I'll be slapping sheet metal in place behind the rear wheel wells, anyhow, and probably replacing the fenders. This stuff sounds like it'd be good to treat spotty surface rust, where it hasn't eaten much through the metal.

#5 thealleyboy


    Subaru Derelict

  • Members
  • 2,082 posts
  • Bexley, OH

Posted 17 February 2004 - 02:52 PM


On the front fenders on the wagons, I believe moisture, crud etc accumulates in the lower rear area nearest the door. I don't recall an easy access point, so you are probably talking fender removal to clean things out the first time thru. Then you can drill out an access hole and install rubber plug for future cleaning.

The rear quarters seem to start corroding at the weld seams near the bottom along the floor pan. It is not easily visisble unless you crawl beneath the car, or remove the access panels from the cargo side. Once it starts, it's tough to slow down, since the moisture collects in that cavity. The seam has to be dry, and dust free if you you are to have a chance. You'll need to treat BOTH sides with rust converter, then spray undercoating over both surfcaes for further protection. Petroleum based is best.

Once the seam is rusted away and a hole develops welding in a new panel is the only permanent solution. You could also attempt to control the cancer so it doesn't get completely out of control (an inexpensive, effective option). I would just simply grind down the rust, and treat the metal as best you can. Leaving the hole open may actually help the car "breath" better, and prevent pockets of moisture from forming.

If you want a rust free Sube, my advice is to start with the best body you can find (even if it's one that you don't think you can afford).

good luck, John

#6 Rust Bullet

Rust Bullet

    New User

  • Members
  • Pip
  • 1 posts
  • Dallas, Texas

Posted 17 February 2004 - 10:21 PM

Those of you what have given Rust Bullet a try, thanks. I'd love to have a report of how it worked for you and your project turned out. If you have images that would be great.

On another note, if I can answer any questions about Rust Bullet I'll be happy to try and answer them..

#7 viceversa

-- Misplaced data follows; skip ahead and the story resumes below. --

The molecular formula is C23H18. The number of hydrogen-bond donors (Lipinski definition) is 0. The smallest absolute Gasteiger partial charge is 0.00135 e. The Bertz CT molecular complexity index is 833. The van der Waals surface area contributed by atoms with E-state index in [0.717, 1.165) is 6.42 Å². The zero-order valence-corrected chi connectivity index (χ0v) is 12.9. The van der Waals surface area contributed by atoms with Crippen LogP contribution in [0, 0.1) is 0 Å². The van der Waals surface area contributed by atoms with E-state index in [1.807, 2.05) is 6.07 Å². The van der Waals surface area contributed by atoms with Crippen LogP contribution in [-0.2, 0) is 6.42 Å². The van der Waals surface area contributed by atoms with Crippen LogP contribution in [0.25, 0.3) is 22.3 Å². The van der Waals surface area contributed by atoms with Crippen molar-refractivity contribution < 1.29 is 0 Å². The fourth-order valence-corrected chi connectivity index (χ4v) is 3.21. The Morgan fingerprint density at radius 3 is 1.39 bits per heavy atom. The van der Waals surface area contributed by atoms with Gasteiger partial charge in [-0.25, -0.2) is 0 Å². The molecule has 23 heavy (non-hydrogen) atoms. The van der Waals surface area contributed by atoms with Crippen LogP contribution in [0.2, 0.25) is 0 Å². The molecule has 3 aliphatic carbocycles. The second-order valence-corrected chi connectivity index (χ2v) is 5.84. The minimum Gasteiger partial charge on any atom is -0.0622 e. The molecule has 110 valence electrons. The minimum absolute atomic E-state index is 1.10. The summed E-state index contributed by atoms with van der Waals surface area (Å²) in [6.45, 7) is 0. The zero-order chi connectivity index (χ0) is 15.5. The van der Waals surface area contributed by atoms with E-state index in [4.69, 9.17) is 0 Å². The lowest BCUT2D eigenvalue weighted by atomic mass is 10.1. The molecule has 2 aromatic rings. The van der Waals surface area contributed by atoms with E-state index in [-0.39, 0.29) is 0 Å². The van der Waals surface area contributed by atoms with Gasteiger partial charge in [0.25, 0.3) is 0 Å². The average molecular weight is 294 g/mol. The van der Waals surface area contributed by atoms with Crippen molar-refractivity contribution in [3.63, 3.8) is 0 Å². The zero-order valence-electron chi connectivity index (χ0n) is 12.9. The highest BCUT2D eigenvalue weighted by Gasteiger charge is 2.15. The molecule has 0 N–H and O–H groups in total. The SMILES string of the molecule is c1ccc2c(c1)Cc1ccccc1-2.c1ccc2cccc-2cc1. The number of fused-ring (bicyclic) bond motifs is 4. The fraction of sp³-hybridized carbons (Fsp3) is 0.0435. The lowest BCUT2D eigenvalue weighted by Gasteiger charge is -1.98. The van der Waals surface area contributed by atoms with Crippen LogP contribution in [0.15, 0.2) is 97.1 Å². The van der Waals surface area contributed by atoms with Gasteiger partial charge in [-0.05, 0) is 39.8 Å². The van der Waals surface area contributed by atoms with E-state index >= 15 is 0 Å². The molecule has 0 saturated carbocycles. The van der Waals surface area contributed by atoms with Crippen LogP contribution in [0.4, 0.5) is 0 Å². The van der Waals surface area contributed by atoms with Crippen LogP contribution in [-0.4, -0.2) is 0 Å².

Subaru Fanatic!

  • Members
  • 368 posts
  • Virginia

Posted 17 February 2004 - 11:50 PM

my 92 loyale wagon has no rust. but I got a 92 parts wagon which was something else entirely. Lived in NY. Oh my!

#8 the_bard


    Upstate NY'er

  • Members
  • 941 posts
  • Rexford, NY

Posted 18 February 2004 - 12:43 AM

Yeppers... NY does a number on cars, that's for sure. After I get a wagon in good enough shape to begin with (crossing my fingers on this current project), I'd like to find someplace with a garage (dry concrete floor) where I can get underneath the car every three or four months, to keep up with combating the rust.

Contemplating taking the underbody covering off, and POR-15'ing the entire bit, then recovering it with underbody coating. We'll see how that goes.

Really wouldn't mind giving Rust Bullet a try on some of the areas that aren't quite bad enough to warrant cutting it out the rust and slapping some sheetmetal in. Might use it to protect the interior of the area behind the rear wheels, though, before I slap that sheetmetal into place.

Drilling out an access hole sounds like an intriguing idea, too, especially on the rear areas... what if I slapped a couple 12v DC fans usually designed for cooling computer cases in there, to bring in air from the interior car and blowing it out an access hole? If I cut the rust out, treated the interior areas with Rust Bullet, put the sheet metal in, gave myself an access hole, sprayed the **** out of the interior area with underbody coating or herculiner, then installed the fan to circulate the air? I ought to be able to wire an on/off switch for the fans, too... I'm a big fan of switches (makes the interior feel more like an airplane :D ).